Potential Factors Controlling Benthic Algae in the Upper White River Basin, Colorado, 2018–21
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- USGS Scientific Investigations Report 2022-5112 Characterization of Streamflow and Nutrient Occurrence in the Upper White River Basin, Colorado, 1980–2020
- USGS Scientific Investigations Report 2023-5009 Investigation of Potential Factors Controlling Benthic Algae in the Upper White River Basin, Colorado, 2018–21
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Bottom-attached (benthic) algae grow on streambeds and use energy from sunlight to produce their own food through photosynthesis. Nuisance levels of benthic algae are becoming increasingly common in surface waters of the western United States (Oleksy and others, 2021) and can compromise aesthetic quality, limit recreational activities, block water infrastructure, and have negative effects on aquatic life (Dodds and others, 2009). In 2016, Colorado Parks and Wildlife identified Cladophora glomerata (green algae), a pervasive, nuisance aquatic algae, in the White River, located in western Colorado. In cooperation with the White River and Douglas Creek Conservation Districts, the Colorado River Basin Salinity Control Forum, and the Colorado River Water Conservation District, the U.S. Geological Survey (USGS) studied factors potentially controlling the occurrence of benthic algae (fig. 1) in the upper White River Basin (fig. 2) from 2018 through 2021. This fact sheet summarizes major findings of the study; detailed information is available in Day (2023) and Day and Henneberg (2023). Data are available in a USGS data release (Day and others, 2023).
For the USGS study, data collection and analysis were designed to test the following hypotheses:
streamflow-induced movement of the streambed during snowmelt runoff may change conditions that limit algal biomass, and
physical and chemical characteristics associated with streambed particle size, water temperature, light availability, and nutrient availability, will affect algal biomass.
Multiple approaches were used to assess nutrients and physical conditions in the upper White River Basin. Streamflow and nutrient data were retrieved from the USGS National Water Information System database (USGS, 2021) to characterize changes at water-quality sites monitored for more than 20 years. In addition, new data were collected at 20 water-quality sites (fig. 2) during the study period (2018–21). A linear mixed-effects model was used to evaluate the relative effect of different factors, on algal biomass.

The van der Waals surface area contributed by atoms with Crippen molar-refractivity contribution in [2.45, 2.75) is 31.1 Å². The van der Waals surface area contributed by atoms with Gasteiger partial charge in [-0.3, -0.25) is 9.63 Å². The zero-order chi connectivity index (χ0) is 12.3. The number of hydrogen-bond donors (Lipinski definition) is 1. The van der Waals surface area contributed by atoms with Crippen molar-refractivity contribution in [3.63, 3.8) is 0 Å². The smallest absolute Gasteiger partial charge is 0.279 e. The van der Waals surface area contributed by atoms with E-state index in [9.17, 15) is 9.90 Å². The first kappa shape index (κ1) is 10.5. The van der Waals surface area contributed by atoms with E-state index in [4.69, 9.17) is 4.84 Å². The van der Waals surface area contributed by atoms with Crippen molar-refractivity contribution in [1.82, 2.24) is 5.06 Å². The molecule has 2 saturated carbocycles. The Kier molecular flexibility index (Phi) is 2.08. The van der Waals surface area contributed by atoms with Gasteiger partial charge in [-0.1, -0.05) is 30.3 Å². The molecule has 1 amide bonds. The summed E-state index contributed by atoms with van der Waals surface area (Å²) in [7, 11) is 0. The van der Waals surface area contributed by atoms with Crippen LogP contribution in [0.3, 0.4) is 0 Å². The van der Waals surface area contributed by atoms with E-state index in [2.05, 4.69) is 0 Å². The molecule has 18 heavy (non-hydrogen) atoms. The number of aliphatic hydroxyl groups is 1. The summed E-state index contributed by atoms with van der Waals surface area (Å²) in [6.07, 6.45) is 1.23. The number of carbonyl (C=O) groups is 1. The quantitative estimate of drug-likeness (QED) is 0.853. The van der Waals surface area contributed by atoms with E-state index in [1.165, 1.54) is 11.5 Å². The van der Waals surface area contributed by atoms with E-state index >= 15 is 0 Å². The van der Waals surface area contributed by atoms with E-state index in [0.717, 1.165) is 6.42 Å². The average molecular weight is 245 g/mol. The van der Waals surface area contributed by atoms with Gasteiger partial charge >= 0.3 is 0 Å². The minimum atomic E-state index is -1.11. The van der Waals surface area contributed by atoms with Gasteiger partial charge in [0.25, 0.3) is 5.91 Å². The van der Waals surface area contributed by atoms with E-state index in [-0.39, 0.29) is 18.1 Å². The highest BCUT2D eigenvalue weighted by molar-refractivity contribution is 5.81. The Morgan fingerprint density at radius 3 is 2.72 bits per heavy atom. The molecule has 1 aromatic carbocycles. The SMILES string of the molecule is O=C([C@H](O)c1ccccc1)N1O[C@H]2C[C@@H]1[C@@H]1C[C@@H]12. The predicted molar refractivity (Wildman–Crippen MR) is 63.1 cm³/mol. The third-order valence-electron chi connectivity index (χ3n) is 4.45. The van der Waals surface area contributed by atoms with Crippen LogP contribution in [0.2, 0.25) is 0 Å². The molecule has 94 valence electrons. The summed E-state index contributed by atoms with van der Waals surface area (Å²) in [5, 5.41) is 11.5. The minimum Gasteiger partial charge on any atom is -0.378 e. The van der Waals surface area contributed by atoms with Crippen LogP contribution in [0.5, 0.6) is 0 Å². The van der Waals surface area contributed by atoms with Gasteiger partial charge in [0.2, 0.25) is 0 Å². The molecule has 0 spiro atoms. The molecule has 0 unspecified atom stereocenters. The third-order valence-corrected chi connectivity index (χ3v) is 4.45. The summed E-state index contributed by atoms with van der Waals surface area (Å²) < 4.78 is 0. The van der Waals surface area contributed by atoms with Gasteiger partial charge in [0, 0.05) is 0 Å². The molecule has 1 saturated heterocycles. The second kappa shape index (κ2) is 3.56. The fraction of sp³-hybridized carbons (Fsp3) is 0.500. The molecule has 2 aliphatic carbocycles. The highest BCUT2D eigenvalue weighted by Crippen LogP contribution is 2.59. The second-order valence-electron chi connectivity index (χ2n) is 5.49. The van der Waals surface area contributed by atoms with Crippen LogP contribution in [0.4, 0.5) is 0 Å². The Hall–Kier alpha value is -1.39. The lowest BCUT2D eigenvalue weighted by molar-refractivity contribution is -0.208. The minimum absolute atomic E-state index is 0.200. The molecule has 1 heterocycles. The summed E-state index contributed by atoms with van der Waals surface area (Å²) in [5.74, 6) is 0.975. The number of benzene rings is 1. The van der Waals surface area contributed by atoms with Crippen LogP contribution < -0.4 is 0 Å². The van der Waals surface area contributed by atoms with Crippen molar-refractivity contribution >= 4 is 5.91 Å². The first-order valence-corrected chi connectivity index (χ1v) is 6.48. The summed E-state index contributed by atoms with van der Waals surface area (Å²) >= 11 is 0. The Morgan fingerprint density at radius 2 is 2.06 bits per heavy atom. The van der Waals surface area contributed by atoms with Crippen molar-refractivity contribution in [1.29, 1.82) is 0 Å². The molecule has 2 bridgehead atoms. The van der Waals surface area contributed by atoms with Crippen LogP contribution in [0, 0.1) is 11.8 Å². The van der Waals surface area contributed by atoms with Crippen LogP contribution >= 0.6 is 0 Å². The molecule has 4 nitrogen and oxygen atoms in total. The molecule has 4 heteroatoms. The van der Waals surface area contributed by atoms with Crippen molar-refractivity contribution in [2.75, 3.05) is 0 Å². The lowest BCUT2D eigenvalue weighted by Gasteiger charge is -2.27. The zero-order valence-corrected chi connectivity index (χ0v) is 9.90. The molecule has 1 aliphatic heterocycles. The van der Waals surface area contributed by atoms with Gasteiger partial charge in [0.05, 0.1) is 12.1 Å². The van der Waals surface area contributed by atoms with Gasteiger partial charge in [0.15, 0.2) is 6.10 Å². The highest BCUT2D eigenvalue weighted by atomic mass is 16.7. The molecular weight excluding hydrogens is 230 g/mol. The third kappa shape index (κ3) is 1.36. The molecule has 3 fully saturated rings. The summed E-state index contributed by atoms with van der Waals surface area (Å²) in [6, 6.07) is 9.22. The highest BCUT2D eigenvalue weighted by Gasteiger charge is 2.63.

Benthic Algae in the Upper White River Basin
Benthic algal samples were collected during the summer from 2018 through 2021, and sampling targeted conditions when benthic algal biomass was the greatest. Algal biomass (chlorophyll-a) ranged between 0.7 and 309 milligrams per square meter (mg/m2), and the greatest median concentrations were measured at North Fork White River at Buford (site 8; 51 mg/m2) and at White River above Dry Creek (site 15; 50 mg/m2) (figs. 2 and 3; refer to table 1 from Day  and Day and Henneberg  for list of USGS site names and abbreviated site names and numbers). In general, algal biomass was greatest in 2018 (fig. 3D).
The types of algae present in the study area were characterized in 2020 and 2021. Four genera of filamentous green algae were identified: Cladophora, Stigeoclonium, Ulothrix, and Spirogyra. Many genera of cyanobacteria were present, including some capable of producing toxins and taste and odor compounds.
The seasonal timing, magnitude, and duration of high and low streamflows can affect the growth and accumulation of benthic algae (fig. 4). In the upper White River Basin, peak streamflow is driven by snowmelt runoff in late spring or early summer. High streamflow during spring runoff can reduce benthic algal abundance by physical disturbance through scouring or streambed reorganization (Power and Stewart, 1987). Streamflow also affects water-quality conditions such as water temperature, light availability, and nutrient loading and dilution (Rolls and others, 2012; Piggott and others, 2015; Schneider, 2015). Snowmelt-derived runoff is cold and has elevated turbidity, which limits light availability to benthic algae. Low streamflow during the summer can result in warmer temperatures favorable to algae. During years with earlier snowmelt runoff, warm water temperatures earlier in the summer can extend the growing season for algae, leading to higher accumulation of benthic algae (Schneider, 2015).
Using streamflow data from 1980 through 2020, significant decreases in August and September streamflow were identified for White River above Coal Creek (site 18; fig. 2). Decreases in May and June streamflows and corresponding increases in April may indicate a shift toward earlier snowmelt runoff (Day, 2023).
Field measurements were used to assess if the streambed moved during peak runoff in 2018, 2019, and 2020 using the modified critical shear method (U.S. Department of Agriculture Forest Service, 2008). Results indicated movement of the median particle size at zero sites in 2018, seven sites in 2019, and two sites in 2020. Results from the linear mixedeffects model show larger median particle sizes were associated with greater algal biomass. Large particles provide stable areas for algae to establish and can increase algal settlement rates by slowing the velocity of oncoming water (Burkholder, 1996).